Buyers of any treatment, including saiga products, were most likely to be middle-aged women. Women’s role in making health decisions for others within their interpersonal network is well documented [41] and as such, our findings confirmed our hypothesis on gender for buyers. A 2006 study found Singaporean wives, more than husbands, were the ones to purchase over-the-counter medicine for their family unit [31]. Additionally in our survey, for those purchasing any treatment, respondents with higher education were more likely to purchase products for others, but this trend was not observed for saiga buyers specifically.

We hypothesized that education level may impact saiga product consumption. Education appeared in the top models for the users and self-users, however the associations were not significant and the variable's importance was <0.8. We also hypothesised that the number of generations a respondent's family had been living in Singapore might be negatively correlated with saiga product usage, on the assumption that people more recently arrived from China may have a stronger attachment to TCM, but this was not supported by the data. Similarly, we anticipated that TCM would be used more often by lower income people, since some forms have been referenced as cheaper than biomedical alternatives [24], but this was not fully supported by our results. The same 2005 study also did not find income to influence complementary medicine usage in Singapore (the most common of which is TCM) [24]. Despite having no significant coefficient though, income did appear strongly in the top model for buyers, with a variable importance of 0.82, suggesting that it may be associated with this behaviour. A large percentage (39%) of respondents chose to not state their income level, so it is possible that correlations with income do exist. Further supporting our original hypothesis, we found that the proportion of saiga users in our sample was highest in lower socio-economic survey locations. More research is thus needed on this point to better understand possible trends.

Descriptive results highlighted to us that even though particular demographic characteristics, like identifying as Buddhist, may make an individual significantly more likely to be a saiga user, there is a lot of demographic variation within the saiga user group. In fact, for the young age group, “No religion” was the second most common religious affiliation of saiga users. Saiga product use was seen across a range of demographic groups, be it religious, educational, or dialect group; suggesting that saiga use is prevalent across the sample.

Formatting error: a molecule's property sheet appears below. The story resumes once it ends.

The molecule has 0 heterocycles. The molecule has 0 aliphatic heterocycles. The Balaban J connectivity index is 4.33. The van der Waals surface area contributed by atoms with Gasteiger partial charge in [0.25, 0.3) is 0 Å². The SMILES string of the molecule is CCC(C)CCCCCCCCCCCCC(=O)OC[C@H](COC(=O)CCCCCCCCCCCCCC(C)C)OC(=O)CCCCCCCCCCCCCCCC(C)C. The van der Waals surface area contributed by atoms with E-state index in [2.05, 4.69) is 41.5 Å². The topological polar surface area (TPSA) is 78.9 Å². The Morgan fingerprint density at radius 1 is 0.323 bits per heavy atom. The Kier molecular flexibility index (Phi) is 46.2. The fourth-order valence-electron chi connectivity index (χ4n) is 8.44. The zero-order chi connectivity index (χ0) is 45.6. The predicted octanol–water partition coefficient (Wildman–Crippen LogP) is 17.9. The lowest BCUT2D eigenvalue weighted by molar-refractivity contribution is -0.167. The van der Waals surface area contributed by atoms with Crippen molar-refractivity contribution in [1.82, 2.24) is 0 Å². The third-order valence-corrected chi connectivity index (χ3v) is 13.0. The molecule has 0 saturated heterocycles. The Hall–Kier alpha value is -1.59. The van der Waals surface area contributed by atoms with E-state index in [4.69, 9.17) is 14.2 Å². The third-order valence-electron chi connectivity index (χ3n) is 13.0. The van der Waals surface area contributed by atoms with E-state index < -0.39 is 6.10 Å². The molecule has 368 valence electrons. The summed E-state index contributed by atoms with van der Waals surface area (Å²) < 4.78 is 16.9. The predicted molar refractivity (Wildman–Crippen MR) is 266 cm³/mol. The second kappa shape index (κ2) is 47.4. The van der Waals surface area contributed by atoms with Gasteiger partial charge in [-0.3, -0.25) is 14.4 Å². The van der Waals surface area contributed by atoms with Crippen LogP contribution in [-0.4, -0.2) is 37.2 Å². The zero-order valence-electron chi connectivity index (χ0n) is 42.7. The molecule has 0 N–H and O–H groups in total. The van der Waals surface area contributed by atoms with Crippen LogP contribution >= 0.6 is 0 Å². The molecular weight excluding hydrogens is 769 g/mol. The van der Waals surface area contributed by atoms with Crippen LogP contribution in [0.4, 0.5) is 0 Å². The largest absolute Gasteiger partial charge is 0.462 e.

Preferences and motivations

There were interesting product-specific differences seen in the data. Saiga horn shavings, which were significantly more popular among middle-aged women, are a relatively traditional form of the product (one step beyond purchasing the whole horn and shaving it yourself). Shavings require an individual to boil them at home, coupled with a prescribed set of herbs. Some shopkeepers in our study area recommended boiling for two to four hours before consumption. Saiga horn cooling water products, however, can be immediately consumed upon purchase. They are therefore a more modern form of the product, that has been pre-boiled for a consumer, and do not require any effort. They are also often sold chilled, which likely adds to their desirability to a consumer who is feeling heaty or feverish. Cooling water self-users were significantly more likely to be male. Strong gender differences in the consumption of wildlife products has been seen for other species as well. For instance, in Vietnam, it has been suggested that women may be the main purchasers of rhino horn, but wealthy middle-aged men may be the main end-users of the product [42]. Thus, our results suggest that demand reduction efforts might consider tailoring by gender if focusing on one of these product forms.

We were surprised to see the lack of online purchases for any treatment type, given the high prevalence of online shopping in Singapore, and the rise in online sales of both biomedical and traditional medicines in Singapore stated in the Health Science Authority of Singapore text [43]. Clearly more research is needed on online purchase behaviour of over-the-counter medicines in Singapore that may contain sensitive species, in order to better monitor and regulate potentially unsustainable usage patterns.